Evil at work: bad bosses

They’re not just incompetent, they really hate you

Related Content
A Maclean’s special report: Canada’s Top 100 Employers
The Top 100
‘The worst job I ever had’
Why you won’t get daycare
Diversity or death

They holler, throw things, scheme, connive, lie, cheat and generally make life miserable for untold millions of workers. They’re bad bosses. And by some estimates, half of all managers fall into that category. But what exactly is it that makes this scourge of the workplace so harmful? As it turns out, it’s in their nature.

For five years, Marilyn Haight, a business consultant in Arizona, studied scores of companies to see what makes lousy bosses tick. She found that truly bad bosses are not just incompetent—they purposefully set out to harm employees. With that in mind, she classified the men and women she studied into bad-boss “types” so employees would know what to look for, and realize who they’re dealing with. Using some of the classifications from Haight’s book, Who’s Afraid of the Big, Bad Boss?, we took a look at what makes both fictional and real-life managers so awful.

The Bully. When most people think of bad bosses, this is what comes to mind, says Haight. They’re loud, insulting, and frequently threatening. There’s no shortage of candidates who qualify as bullies, but one stands out: Albert “Chainsaw Al” Dunlap became famous for axing tens of thousands of jobs as a corporate downsizer in the 1990s. He ruled by instilling fear in underlings, until he himself got the axe from appliance maker Sunbeam. When asked once if successful managers could be friendly, he reportedly replied, “You want a friend? Buy a dog.”

The Pilferer. Pilferer bosses, as the name implies, funnel company assets into their own pockets, and convince employees to turn a blind eye to their schemes. Dennis Kozlowski, the former CEO of Tyco, is a typical example. At one time, he was best-known for his $6,000 shower curtains and a life-sized ice statue of Michelangelo’s David that dispensed vodka at one of his parties. Now he’s serving an eight-year sentence for stealing millions from his own company. He reportedly got away with it for so long because he spread the bounty around to others in the executive suite through million-dollar “relocation perks” and “special bonuses.”

The Suppressor. Haight says this is the most common type of bad boss. “They constantly put down the achievements of other people and don’t want others to look better than them,” she says. These bosses are often ruthless, like Miranda Priestly, the magazine editor who terrorized her employees in the 2006 film The Devil Wears Prada (the character was ostensibly based on real-life Vogue editor Anna Wintour). Suppressor bosses demand reverence and subservience, says Haight, and working for one often makes you feel invisible.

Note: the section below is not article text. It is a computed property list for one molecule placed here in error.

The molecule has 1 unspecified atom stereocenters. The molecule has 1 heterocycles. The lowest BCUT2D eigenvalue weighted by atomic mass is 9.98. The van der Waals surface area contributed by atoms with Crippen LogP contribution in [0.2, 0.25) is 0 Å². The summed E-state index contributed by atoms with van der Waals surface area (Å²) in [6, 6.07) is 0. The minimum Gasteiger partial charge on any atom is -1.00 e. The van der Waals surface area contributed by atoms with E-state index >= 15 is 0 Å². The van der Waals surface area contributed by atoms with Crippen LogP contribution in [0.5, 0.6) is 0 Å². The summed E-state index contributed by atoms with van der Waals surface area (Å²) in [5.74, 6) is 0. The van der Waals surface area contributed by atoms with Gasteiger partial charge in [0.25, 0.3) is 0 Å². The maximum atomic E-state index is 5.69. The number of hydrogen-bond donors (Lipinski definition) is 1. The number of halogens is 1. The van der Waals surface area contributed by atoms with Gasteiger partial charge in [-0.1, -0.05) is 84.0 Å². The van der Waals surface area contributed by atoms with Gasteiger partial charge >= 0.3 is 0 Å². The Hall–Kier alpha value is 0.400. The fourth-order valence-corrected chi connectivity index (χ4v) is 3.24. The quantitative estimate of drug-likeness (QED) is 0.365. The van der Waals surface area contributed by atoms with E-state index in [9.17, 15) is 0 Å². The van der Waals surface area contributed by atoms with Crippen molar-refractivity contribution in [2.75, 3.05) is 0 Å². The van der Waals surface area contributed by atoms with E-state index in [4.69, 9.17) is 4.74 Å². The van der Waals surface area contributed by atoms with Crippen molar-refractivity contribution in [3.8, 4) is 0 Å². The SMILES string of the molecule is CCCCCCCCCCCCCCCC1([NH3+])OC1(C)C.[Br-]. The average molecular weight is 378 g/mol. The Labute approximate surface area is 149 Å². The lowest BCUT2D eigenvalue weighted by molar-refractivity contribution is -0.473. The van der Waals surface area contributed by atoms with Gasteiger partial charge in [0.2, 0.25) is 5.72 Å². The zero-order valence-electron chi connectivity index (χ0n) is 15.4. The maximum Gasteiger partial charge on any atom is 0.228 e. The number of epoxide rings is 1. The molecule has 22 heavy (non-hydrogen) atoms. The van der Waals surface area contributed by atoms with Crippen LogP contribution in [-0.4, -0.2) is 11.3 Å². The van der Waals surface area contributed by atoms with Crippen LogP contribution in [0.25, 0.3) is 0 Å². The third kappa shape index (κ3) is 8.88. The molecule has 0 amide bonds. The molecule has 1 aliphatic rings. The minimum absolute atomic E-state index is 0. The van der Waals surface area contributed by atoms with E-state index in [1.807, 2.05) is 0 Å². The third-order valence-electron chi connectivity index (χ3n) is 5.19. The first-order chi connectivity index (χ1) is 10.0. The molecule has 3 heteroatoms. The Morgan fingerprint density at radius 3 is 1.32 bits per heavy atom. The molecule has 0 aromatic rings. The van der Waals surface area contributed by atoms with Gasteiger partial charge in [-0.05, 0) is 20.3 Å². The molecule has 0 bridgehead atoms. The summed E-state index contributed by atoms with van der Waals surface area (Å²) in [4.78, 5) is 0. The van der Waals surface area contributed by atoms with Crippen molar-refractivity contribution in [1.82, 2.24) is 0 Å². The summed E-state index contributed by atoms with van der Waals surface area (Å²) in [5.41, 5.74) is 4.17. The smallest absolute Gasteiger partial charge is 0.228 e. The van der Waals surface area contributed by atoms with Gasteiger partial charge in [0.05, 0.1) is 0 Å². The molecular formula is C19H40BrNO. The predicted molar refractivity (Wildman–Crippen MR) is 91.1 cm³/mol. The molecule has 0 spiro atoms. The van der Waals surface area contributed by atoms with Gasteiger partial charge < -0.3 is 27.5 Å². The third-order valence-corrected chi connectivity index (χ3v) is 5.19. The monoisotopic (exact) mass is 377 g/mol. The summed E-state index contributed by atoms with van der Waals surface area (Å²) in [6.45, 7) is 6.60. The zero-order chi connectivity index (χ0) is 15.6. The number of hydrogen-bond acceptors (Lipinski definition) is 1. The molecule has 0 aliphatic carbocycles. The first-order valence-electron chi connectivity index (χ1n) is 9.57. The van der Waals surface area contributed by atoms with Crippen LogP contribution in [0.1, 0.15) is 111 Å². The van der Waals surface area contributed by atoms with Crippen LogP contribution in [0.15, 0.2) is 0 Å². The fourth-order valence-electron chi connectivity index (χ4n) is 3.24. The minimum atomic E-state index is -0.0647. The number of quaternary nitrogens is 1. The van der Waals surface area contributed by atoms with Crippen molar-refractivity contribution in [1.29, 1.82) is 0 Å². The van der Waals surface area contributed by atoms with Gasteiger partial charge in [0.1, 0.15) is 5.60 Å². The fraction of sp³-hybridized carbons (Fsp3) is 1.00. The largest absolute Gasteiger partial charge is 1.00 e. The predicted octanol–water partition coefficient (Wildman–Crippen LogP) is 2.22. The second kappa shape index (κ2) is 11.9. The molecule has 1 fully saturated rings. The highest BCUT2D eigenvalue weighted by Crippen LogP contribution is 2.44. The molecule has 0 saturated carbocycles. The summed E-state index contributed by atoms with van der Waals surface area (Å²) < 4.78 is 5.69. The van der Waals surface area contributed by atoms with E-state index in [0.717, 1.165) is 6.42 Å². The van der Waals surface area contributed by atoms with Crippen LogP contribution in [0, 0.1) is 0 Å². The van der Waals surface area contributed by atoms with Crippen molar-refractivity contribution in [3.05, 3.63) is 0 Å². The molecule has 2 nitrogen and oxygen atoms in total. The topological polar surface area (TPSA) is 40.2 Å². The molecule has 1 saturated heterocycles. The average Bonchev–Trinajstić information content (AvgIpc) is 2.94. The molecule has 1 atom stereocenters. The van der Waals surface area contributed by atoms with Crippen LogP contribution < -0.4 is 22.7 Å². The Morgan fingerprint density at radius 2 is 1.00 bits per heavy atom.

The Pretender. Michael Scott, the boss played by Steve Carell on the popular TV show The Office, is clearly in over his head. In a recent episode, for example, he held a meeting with his employees to introduce a new office diet plan. He came in the room dressed in a “sumo suit” and proceeded to put up pictures of Jabba the Hutt in an effort to demonstrate the perils of overeating. But to be a truly bad boss, a pretender must also be evil. On that front, there’s no finer example than the Pointy Haired Boss from the Dilbert comic strip. Completely clueless, yet up to speed on the latest useless corporate buzzwords, he’s every employee’s worst nightmare. As Dilbert creator Scott Adams describes him, “He wasn’t born mean and unscrupulous, he worked hard at it.” It’s always a mystery how such bosses climb to their exalted posts, but Haight has a theory. “The more tenure you get, the less you keep your skills up, the less employable you are elsewhere, the more likely you are to be lord to the dark side,” she says.

The Cult Maker. Haight says this is the most insidious type of bad boss. These bosses want to be worshipped and surround themselves with fawning yes-men. Worse still, they gossip and gang up on dissenting employees to make their lives hellish. Think of the cult of personality that surrounded former Enron CEO Jeffrey Skilling. After Sherron Watkins, Enron’s vice-president of corporate development, wrote a scathing internal memo warning the company could implode, she was reportedly made to feel like an outcast.

Some say you can fight bad bosses by taking lots of notes and by keeping a record of everything your supervisor does. But that will likely only delay an inevitable choice: put up with your evil boss, or get out. Whatever you end up doing, it can be a deeply frustrating and lonely experience. “It’s often hard to get anyone, even your friends and family, to believe what you’re telling them about your boss because they can’t understand how someone could become a boss and do things that are bad for the organization,” says Haight. “For these people it can feel like they’re on a little island all by themselves.” But if it’s any consolation, Haight says there’s a surprising number of terrible bosses out there—so you’re definitely not alone.